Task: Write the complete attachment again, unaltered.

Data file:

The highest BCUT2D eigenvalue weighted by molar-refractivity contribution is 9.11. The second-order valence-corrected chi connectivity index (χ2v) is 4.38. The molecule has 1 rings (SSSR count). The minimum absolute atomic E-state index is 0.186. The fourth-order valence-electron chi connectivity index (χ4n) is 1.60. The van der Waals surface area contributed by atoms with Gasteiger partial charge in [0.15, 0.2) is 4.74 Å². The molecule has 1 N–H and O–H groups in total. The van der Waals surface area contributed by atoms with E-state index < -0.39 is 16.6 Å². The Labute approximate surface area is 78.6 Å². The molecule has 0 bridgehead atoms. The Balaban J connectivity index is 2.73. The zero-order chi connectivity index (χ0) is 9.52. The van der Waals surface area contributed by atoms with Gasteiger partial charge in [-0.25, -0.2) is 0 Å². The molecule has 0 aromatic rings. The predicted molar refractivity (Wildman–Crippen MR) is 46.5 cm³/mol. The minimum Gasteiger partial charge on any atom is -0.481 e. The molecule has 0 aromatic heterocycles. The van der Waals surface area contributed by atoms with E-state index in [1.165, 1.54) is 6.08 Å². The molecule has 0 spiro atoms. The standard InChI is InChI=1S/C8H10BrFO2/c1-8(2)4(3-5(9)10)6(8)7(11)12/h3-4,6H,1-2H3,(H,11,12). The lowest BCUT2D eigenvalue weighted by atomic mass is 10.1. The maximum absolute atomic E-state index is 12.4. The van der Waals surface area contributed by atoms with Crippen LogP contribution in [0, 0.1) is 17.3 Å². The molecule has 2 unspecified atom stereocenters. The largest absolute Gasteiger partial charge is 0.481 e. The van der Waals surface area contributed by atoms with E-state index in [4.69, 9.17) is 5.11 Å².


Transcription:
The highest BCUT2D eigenvalue weighted by molar-refractivity contribution is 9.11. The second-order valence-corrected chi connectivity index (χ2v) is 4.38. The molecule has 1 rings (SSSR count). The minimum absolute atomic E-state index is 0.186. The fourth-order valence-electron chi connectivity index (χ4n) is 1.60. The van der Waals surface area contributed by atoms with Gasteiger partial charge in [0.15, 0.2) is 4.74 Å². The molecule has 1 N–H and O–H groups in total. The van der Waals surface area contributed by atoms with E-state index < -0.39 is 16.6 Å². The Labute approximate surface area is 78.6 Å². The molecule has 0 bridgehead atoms. The Balaban J connectivity index is 2.73. The zero-order chi connectivity index (χ0) is 9.52. The van der Waals surface area contributed by atoms with Gasteiger partial charge in [-0.25, -0.2) is 0 Å². The molecule has 0 aromatic rings. The predicted molar refractivity (Wildman–Crippen MR) is 46.5 cm³/mol. The minimum Gasteiger partial charge on any atom is -0.481 e. The molecule has 0 aromatic heterocycles. The van der Waals surface area contributed by atoms with E-state index in [1.165, 1.54) is 6.08 Å². The molecule has 0 spiro atoms. The standard InChI is InChI=1S/C8H10BrFO2/c1-8(2)4(3-5(9)10)6(8)7(11)12/h3-4,6H,1-2H3,(H,11,12). The lowest BCUT2D eigenvalue weighted by atomic mass is 10.1. The maximum absolute atomic E-state index is 12.4. The van der Waals surface area contributed by atoms with Crippen LogP contribution in [0, 0.1) is 17.3 Å². The molecule has 2 unspecified atom stereocenters. The largest absolute Gasteiger partial charge is 0.481 e. The van der Waals surface area contributed by atoms with E-state index in [4.69, 9.17) is 5.11 Å².